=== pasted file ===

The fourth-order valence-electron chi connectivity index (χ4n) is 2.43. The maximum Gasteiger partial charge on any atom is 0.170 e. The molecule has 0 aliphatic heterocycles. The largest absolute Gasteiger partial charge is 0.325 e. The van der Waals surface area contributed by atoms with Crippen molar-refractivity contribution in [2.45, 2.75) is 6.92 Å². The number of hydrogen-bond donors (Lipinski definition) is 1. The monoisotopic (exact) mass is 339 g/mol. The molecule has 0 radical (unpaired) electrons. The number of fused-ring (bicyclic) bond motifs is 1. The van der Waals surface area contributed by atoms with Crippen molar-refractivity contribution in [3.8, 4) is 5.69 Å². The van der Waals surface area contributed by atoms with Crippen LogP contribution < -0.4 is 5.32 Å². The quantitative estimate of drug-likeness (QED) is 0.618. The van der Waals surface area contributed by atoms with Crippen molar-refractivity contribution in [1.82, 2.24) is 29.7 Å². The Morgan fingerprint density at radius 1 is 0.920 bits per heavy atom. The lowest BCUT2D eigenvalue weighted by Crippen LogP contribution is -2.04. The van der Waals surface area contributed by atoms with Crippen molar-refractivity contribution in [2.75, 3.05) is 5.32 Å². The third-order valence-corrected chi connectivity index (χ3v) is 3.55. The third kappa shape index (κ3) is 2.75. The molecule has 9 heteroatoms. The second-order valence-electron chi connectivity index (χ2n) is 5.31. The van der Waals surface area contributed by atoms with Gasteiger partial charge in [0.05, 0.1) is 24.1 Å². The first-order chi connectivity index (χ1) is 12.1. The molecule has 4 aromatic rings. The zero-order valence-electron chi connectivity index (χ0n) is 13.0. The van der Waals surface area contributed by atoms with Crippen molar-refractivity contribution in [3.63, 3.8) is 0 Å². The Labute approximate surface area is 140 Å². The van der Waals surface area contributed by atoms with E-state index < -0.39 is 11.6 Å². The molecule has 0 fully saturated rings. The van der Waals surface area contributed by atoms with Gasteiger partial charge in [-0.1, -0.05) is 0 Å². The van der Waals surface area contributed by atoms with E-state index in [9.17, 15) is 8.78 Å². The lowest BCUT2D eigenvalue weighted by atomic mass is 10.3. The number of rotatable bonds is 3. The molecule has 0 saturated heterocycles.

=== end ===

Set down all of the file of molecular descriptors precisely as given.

The fourth-order valence-electron chi connectivity index (χ4n) is 2.43. The maximum Gasteiger partial charge on any atom is 0.170 e. The molecule has 0 aliphatic heterocycles. The largest absolute Gasteiger partial charge is 0.325 e. The van der Waals surface area contributed by atoms with Crippen molar-refractivity contribution in [2.45, 2.75) is 6.92 Å². The number of hydrogen-bond donors (Lipinski definition) is 1. The monoisotopic (exact) mass is 339 g/mol. The molecule has 0 radical (unpaired) electrons. The number of fused-ring (bicyclic) bond motifs is 1. The van der Waals surface area contributed by atoms with Crippen molar-refractivity contribution in [3.8, 4) is 5.69 Å². The van der Waals surface area contributed by atoms with Crippen LogP contribution < -0.4 is 5.32 Å². The quantitative estimate of drug-likeness (QED) is 0.618. The van der Waals surface area contributed by atoms with Crippen molar-refractivity contribution in [1.82, 2.24) is 29.7 Å². The Morgan fingerprint density at radius 1 is 0.920 bits per heavy atom. The lowest BCUT2D eigenvalue weighted by Crippen LogP contribution is -2.04. The van der Waals surface area contributed by atoms with Crippen molar-refractivity contribution in [2.75, 3.05) is 5.32 Å². The third-order valence-corrected chi connectivity index (χ3v) is 3.55. The third kappa shape index (κ3) is 2.75. The molecule has 9 heteroatoms. The second-order valence-electron chi connectivity index (χ2n) is 5.31. The van der Waals surface area contributed by atoms with Gasteiger partial charge in [0.05, 0.1) is 24.1 Å². The first-order chi connectivity index (χ1) is 12.1. The molecule has 4 aromatic rings. The zero-order valence-electron chi connectivity index (χ0n) is 13.0. The van der Waals surface area contributed by atoms with Crippen molar-refractivity contribution in [3.63, 3.8) is 0 Å². The Labute approximate surface area is 140 Å². The van der Waals surface area contributed by atoms with E-state index < -0.39 is 11.6 Å². The molecule has 0 fully saturated rings. The van der Waals surface area contributed by atoms with Gasteiger partial charge in [-0.1, -0.05) is 0 Å². The van der Waals surface area contributed by atoms with E-state index in [9.17, 15) is 8.78 Å². The lowest BCUT2D eigenvalue weighted by atomic mass is 10.3. The number of rotatable bonds is 3. The molecule has 0 saturated heterocycles.